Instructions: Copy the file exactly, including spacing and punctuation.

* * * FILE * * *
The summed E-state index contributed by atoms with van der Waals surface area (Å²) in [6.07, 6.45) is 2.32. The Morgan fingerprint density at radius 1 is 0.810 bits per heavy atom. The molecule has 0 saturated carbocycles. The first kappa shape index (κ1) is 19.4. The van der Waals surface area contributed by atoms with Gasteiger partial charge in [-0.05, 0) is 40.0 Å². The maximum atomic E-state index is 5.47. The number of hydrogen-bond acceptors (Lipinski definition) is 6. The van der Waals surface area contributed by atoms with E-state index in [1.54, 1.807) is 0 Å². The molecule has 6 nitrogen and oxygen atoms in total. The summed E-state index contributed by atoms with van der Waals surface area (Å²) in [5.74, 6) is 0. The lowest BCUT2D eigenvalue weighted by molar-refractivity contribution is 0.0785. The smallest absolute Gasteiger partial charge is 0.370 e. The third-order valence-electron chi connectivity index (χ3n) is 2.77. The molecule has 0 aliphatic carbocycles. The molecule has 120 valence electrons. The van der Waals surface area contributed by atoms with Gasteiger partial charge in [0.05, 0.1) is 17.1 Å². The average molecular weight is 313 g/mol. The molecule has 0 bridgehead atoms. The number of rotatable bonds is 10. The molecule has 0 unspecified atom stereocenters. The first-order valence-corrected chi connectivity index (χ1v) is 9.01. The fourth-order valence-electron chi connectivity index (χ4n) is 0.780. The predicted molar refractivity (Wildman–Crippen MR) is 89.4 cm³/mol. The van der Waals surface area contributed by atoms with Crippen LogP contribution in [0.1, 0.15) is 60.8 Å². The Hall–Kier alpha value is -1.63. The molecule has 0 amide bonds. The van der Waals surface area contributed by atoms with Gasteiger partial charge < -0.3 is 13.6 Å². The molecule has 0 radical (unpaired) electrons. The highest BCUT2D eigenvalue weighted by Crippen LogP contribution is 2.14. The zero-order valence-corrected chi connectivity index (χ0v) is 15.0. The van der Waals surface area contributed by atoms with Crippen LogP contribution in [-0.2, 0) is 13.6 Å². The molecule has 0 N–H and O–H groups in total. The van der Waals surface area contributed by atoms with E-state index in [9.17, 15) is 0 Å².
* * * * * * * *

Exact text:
The summed E-state index contributed by atoms with van der Waals surface area (Å²) in [6.07, 6.45) is 2.32. The Morgan fingerprint density at radius 1 is 0.810 bits per heavy atom. The molecule has 0 saturated carbocycles. The first kappa shape index (κ1) is 19.4. The van der Waals surface area contributed by atoms with Gasteiger partial charge in [-0.05, 0) is 40.0 Å². The maximum atomic E-state index is 5.47. The number of hydrogen-bond acceptors (Lipinski definition) is 6. The van der Waals surface area contributed by atoms with E-state index in [1.54, 1.807) is 0 Å². The molecule has 6 nitrogen and oxygen atoms in total. The summed E-state index contributed by atoms with van der Waals surface area (Å²) in [5.74, 6) is 0. The lowest BCUT2D eigenvalue weighted by molar-refractivity contribution is 0.0785. The smallest absolute Gasteiger partial charge is 0.370 e. The third-order valence-electron chi connectivity index (χ3n) is 2.77. The molecule has 0 aliphatic carbocycles. The molecule has 120 valence electrons. The van der Waals surface area contributed by atoms with Gasteiger partial charge in [0.05, 0.1) is 17.1 Å². The average molecular weight is 313 g/mol. The molecule has 0 bridgehead atoms. The number of rotatable bonds is 10. The molecule has 0 unspecified atom stereocenters. The first-order valence-corrected chi connectivity index (χ1v) is 9.01. The fourth-order valence-electron chi connectivity index (χ4n) is 0.780. The predicted molar refractivity (Wildman–Crippen MR) is 89.4 cm³/mol. The van der Waals surface area contributed by atoms with Crippen LogP contribution in [0.1, 0.15) is 60.8 Å². The Hall–Kier alpha value is -1.63. The molecule has 0 amide bonds. The van der Waals surface area contributed by atoms with Gasteiger partial charge < -0.3 is 13.6 Å². The molecule has 0 radical (unpaired) electrons. The highest BCUT2D eigenvalue weighted by Crippen LogP contribution is 2.14. The zero-order valence-corrected chi connectivity index (χ0v) is 15.0. The van der Waals surface area contributed by atoms with Crippen LogP contribution in [-0.2, 0) is 13.6 Å². The molecule has 0 N–H and O–H groups in total. The van der Waals surface area contributed by atoms with E-state index in [9.17, 15) is 0 Å².